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Cities have taken the lead in stopping the spread of COVID-19. By adapting the use of public space, local governments have shown their intention to meet the new needs of citizens. In this sense, tactical urbanism is proving to be a powerful tool to find quick and low-cost solutions to urban problems. In this context, Metropolis, in collaboration with the United Nations Development Program (UNDP), organised a webinar on 28 October titled “Ibero-American experiences of tactical urbanism against COVID-19”.
“According to UN-Habitat, 95% of COVID-19 cases are concentrated in large cities—this is an urban pandemic!", Octavi De la Varga
Metropolis Secretary General Octavi De la Varga opened the session with a description of the current context: “According to UN-Habitat, 95% of COVID-19 cases are concentrated in large cities—this is an urban pandemic! As a result, local governments have had to adapt quickly to meet these new challenges."
De la Varga gave the floor to 6 representatives from urban planning and sustainable mobility departments from the Barcelona Metropolitan Area, Guatemala City, Medellín and Mexico City. Illustrating practical and local responses to transform urban spaces, they detailed the social impact of tactical urbanism projects put in place during the pandemic.
To kick off the contributions, Carlos Alejandro Soberanis Toledo, Deputy Mayor of Guatemala City, together with his colleagues Emilio Vargas Díaz, Head of Urban Planning, and José Miguel Benítez Pacheco, Director of Social Communication, presented the “Santiago Plan”. In order to improve quality of life, increase opportunities and create jobs, Guatemala has developed a programme in response to the pandemic, which includes three phases: containment, mitigation, and the new normal. In particular, Mr. Vargas highlighted the new “handbook for the use of public space, which aims to establish guidelines to adapt to the new normal.”
“Tactical urbanism and ‘restructured urban planning’ can coexist and communicate with each other.”, Silvia Casorran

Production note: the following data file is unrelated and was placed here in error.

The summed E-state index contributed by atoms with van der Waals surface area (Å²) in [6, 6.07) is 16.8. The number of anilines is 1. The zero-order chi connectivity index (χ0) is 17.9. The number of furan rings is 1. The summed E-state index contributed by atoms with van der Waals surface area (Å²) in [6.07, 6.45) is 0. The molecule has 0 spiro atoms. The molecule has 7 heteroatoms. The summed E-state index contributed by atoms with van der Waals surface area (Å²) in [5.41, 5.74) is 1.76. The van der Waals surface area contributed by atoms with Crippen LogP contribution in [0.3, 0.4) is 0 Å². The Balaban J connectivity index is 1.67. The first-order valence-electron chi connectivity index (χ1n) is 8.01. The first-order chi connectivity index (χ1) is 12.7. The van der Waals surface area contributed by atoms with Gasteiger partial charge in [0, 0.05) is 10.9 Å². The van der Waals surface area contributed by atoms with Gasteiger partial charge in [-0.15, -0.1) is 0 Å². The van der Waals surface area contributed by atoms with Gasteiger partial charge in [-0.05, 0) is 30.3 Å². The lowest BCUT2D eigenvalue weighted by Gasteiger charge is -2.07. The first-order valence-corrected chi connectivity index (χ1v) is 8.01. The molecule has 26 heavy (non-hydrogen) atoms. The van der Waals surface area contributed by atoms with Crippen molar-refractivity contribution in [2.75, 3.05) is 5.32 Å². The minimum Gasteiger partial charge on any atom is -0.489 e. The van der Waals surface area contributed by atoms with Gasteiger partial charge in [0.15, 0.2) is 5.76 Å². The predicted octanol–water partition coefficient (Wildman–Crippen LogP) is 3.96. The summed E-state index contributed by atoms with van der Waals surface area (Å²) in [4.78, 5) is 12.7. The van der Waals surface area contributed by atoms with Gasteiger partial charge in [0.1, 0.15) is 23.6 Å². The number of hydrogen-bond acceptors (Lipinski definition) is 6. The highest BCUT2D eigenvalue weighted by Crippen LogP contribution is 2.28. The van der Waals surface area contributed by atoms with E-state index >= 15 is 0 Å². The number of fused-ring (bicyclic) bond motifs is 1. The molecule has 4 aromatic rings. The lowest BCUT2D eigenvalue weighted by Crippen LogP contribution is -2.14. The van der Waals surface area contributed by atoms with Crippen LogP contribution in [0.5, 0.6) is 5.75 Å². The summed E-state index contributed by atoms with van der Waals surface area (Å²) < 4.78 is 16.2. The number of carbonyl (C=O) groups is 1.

Following the conversation, Silvia Casorran, Head of the Bicycle Office at the Barcelona Metropolitan Area, described the four strategies developed by the government to tackle the new challenges facing mobility: expanding pedestrian areas, creating a new 21 km network of cycle lanes, studying and implementing safer routes, and active communication with citizens. Interestingly, she insisted on the temporary nature of tactical urbanism, stating: “In some areas, we have not implemented a ‘tactical urbanism’ project but rather ‘restructured urban planning’.” She went on to add: “Tactical urbanism and ‘restructured urban planning’ can coexist and communicate with each other.”
“We understand tactical urbanism as an opportunity to give cities a more human component, at the same time as we face the challenges of COVID-19”, Nicolás Rivillas
A different perspective was given by Nicolás Rivillas, Assistant Manager of Design and Innovation of the Urban Development Company of Medellín: “We think of tactical urbanism as a component of infrastructure”. He added: “We understand tactical urbanism as an opportunity to give cities a more human component, at the same time as we face the challenges of COVID-19”. Explaining this point further, Mr. Rivillas insisted on the need to understand the context-specific situation, and to be resilient to Covid-19. “In Medellin, apart from the challenge posed by Covid, we have a number of pre-existing issues that force us to be much more proactive in taking action in the region, and tactical urbanism has become the healthiest and most actionable way to do this.”
“We develop very simple projects. Many of the elements we use are recycled, and this makes the process faster.”, Constanza Delón
The final contribution from local governments came from Constanza Delón Córdoba from the Secretariat for Mobility in Mexico City, who presented the Outdoor City (Ciudad al Aire Libre) programme. Explaining the many difficulties facing the metropolitan area, which has 19 million commuters every day, she explained that there has been a very positive social response to the new interventions. Tactical urbanism has made it possible to implement 67 km of new cycle lanes in Mexico City. “We develop very simple projects. Many of the elements we use are recycled, and this makes the process faster.”
Diana Lopez Caramazana, Partnership Specialist for the “Cities and Urbanisation” programme at UNDP, concluded the session by underlying the crucial role that urban spaces are playing during the pandemic. She stated that “cities are spaces where everything is interconnected, systems of communicating vessels that need a holistic vision to design responses to urban challenges and ensure a better quality of life.”
Did you miss the webinar? You can watch the full debate by clicking here.